Backers of Hebrew at Lowell scrambling

School's out for the summer — and the jury's still out on the fate of Hebrew classes next fall at Lowell High School in San Francisco.

Because of shrinking enrollment, the program must find $20,000 a year in outside funding to survive.

Program backers hope to hear next month about the status of a grant proposal submitted to a local foundation. Another local fund may be contributing $5,000.

Lowell is believed to be the only public high school in the Bay Area to offer instruction in Hebrew. This past spring, 26 students were enrolled in two classes.

"There are quite a few signed up, so if funding does come through, there will be a decent contingency taking the class," said Tami Zemel, a parent of two teens signed up to take Hebrew in the fall.

According to teacher Michal Dramen, up to 20 new students have expressed interest in starting Hebrew and some 21 or 22 hope to continue with the language.

"We'll have it, I hope," said Dramen, an Israeli native who has been teaching Hebrew at Lowell since 1989.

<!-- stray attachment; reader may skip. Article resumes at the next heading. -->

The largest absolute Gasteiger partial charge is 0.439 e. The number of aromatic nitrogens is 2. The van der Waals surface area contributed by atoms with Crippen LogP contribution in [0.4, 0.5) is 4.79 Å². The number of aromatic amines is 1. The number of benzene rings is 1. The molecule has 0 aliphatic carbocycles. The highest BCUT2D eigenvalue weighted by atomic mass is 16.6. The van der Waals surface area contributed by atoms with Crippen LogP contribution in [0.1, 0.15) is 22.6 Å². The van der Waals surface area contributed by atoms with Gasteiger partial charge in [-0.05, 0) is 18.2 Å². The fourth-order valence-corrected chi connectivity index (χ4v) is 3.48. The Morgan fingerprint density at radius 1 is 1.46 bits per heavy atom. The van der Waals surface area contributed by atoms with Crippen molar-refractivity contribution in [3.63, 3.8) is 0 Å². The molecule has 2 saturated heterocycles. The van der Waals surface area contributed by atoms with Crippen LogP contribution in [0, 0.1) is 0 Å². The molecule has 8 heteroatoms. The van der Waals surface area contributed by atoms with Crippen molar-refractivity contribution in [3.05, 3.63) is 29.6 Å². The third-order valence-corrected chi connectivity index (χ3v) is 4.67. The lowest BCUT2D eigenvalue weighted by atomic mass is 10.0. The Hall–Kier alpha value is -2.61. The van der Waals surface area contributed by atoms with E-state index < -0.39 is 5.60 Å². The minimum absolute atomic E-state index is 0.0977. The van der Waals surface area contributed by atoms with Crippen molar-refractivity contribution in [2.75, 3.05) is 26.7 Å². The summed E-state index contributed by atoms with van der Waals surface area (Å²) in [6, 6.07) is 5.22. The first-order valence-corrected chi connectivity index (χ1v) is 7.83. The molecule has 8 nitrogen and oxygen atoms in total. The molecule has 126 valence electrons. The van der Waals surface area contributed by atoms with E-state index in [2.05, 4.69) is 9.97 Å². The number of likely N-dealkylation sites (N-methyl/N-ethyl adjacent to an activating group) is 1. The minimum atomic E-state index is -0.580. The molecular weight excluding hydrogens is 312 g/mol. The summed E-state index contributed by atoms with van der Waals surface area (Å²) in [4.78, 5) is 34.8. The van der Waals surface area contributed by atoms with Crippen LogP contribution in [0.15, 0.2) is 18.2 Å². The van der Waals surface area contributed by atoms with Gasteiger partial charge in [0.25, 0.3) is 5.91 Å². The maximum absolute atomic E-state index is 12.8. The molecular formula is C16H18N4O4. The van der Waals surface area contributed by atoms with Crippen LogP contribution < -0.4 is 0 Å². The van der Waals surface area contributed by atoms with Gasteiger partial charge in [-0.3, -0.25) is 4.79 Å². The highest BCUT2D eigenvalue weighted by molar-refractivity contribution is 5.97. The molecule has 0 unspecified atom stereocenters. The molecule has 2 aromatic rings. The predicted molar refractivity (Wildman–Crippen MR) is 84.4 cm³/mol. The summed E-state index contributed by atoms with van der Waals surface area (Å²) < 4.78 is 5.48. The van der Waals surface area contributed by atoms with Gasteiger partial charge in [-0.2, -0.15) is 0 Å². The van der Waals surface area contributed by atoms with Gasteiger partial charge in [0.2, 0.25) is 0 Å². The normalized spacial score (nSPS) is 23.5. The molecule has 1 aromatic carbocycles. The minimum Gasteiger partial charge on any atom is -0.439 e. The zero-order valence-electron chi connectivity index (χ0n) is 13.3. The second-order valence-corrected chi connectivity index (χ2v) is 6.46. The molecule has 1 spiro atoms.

Because she lacks the California teaching credential now required at Lowell, Dramen may teach her students next year as an instructor through San Francisco State University. The classes would still be taught at nearby Lowell, however.

Alan Wendroff, a board member with the Lowell Alumni Association and a professional fund-raiser, is working on grant proposals to save the language program.

Besides being the lone public high school in the area to offer Hebrew instruction, Wendroff said, "We feel it's a vital language because of all of the trade between Israel and Silicon Valley and the San Francisco Bay Area."

Lowell Principal Paul Cheng couldn't be reached Wednesday for comment. Hebrew is one of nine languages taught at Lowell, which accepts students through a competitive admissions process.